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Taking Responsibility

When we face uncomfortable situations we may find ourselves exclaiming, “She made me feel …,” or “He did it to me again!” We may even believe that if the person only changed then everything would be okay. In these cases, we are not taking responsibility for our part in the situation.

According to Jung, being responsible “is the fated and divinely allotted tasks of humans.”

Jungian analyst Liz Greene refers to the “locus on control” as the placement of one’s sense of responsibility or power. During healthy childhood development the locus of control gradually shifts from the parents to the adolescent, resulting in an adult taking personal responsibility for making choices.

However, most of us experienced parenting which resulted in us leaving our childhood homes still heavily focused on external loci of authorities. However, despite our personal histories, the key to successful living is accepting that, as adults, we are ultimately responsible for our current lives.

Jung advised, “I am not what happened to me, I am what I choose to become.”

Looking externally for the source of our discomforts, making others responsible or blaming others for our situation is sometimes referred to as the “blame game.” However, blaming others only keeps us stuck in our familiar patterns of thinking and behaving and evades a chance for self-reflection and growth.

Likewise, searching for the “magical other” who will transform our reality and bring us happiness is another external locus trap. Jungian James Hollis explains, no one but ourselves “will lift from us the terrible weight of our freedom and responsibility.”

Conformity is one way in which we avoid responsibility. An example is through blind allegiance to various organizations and institutions including political parties and religious institutions. The problem with blind allegiance comes when we give up our responsibility to critically think through the beliefs, perspectives and values of the organization. We may become very rigid to this external belief system.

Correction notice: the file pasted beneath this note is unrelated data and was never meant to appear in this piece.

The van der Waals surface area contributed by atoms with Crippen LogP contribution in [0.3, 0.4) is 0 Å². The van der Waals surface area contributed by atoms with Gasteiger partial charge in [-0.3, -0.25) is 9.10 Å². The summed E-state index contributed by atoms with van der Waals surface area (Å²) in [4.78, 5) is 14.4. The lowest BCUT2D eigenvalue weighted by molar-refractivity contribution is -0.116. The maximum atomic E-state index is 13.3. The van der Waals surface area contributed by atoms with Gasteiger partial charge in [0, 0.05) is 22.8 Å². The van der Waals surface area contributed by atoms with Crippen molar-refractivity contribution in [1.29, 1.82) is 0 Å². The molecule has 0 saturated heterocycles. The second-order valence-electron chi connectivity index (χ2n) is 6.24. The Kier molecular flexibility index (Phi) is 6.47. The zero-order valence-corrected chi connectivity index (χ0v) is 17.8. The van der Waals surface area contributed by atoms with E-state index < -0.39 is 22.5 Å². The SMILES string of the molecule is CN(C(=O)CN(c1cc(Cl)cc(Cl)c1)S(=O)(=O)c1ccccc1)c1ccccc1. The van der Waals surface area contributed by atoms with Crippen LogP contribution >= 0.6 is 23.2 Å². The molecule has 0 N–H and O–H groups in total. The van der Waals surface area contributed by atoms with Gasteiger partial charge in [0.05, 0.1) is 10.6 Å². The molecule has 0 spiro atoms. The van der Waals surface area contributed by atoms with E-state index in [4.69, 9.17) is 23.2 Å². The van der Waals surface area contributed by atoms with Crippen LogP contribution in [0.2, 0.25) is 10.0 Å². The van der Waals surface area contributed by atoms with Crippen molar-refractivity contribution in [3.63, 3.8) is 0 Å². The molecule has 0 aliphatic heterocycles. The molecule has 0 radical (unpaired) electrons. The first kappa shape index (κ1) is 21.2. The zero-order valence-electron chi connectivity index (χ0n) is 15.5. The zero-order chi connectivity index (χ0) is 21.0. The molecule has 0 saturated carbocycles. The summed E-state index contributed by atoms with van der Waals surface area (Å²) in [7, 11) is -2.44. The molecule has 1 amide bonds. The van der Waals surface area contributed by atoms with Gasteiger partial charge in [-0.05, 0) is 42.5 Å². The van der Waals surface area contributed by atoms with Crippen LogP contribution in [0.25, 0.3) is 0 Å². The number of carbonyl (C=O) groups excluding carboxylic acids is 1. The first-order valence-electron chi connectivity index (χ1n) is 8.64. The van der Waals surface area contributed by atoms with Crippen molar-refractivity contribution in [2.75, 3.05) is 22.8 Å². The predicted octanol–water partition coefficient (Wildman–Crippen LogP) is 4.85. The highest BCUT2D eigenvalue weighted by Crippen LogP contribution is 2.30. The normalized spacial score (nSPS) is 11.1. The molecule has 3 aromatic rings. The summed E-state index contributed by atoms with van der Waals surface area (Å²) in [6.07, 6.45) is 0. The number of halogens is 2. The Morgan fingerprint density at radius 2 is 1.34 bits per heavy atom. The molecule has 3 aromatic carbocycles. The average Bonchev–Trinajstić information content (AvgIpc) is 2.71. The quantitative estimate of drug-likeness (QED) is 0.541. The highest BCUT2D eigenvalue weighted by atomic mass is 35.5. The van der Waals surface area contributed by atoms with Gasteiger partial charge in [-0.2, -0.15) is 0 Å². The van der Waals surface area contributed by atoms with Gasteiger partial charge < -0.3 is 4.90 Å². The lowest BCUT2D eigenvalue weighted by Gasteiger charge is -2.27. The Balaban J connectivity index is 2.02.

Avoiding responsibility can also occur through the belief that we are powerless. Often we feel like a helpless victim. In this case, we need to ask, “What part of me is ‘making’ me, actually bullying or pressuring me, into doing something I really do not wish to do?”

The process of change cannot begin until a person accepts responsibility. This is one of the most difficult challenges of growth.

James Hollis explained, “The capacity for growth depends on one’s ability to internalize and to take personal responsibility. If we forever see our life as a problem caused by others, a problem to be “solved,” then no change will occur.”

Instead of blaming, we need to see how we may be co-dependently contributing, buying into or enabling another person’s behavior. Setting boundaries, assertively stating our ideas and feelings, and being aware of our projections all lead to increased responsibility.

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Diane Hancox, MA, CCC provides counselling services to Parksville, Qualicum Beach, Nanaimo and Vancouver Island.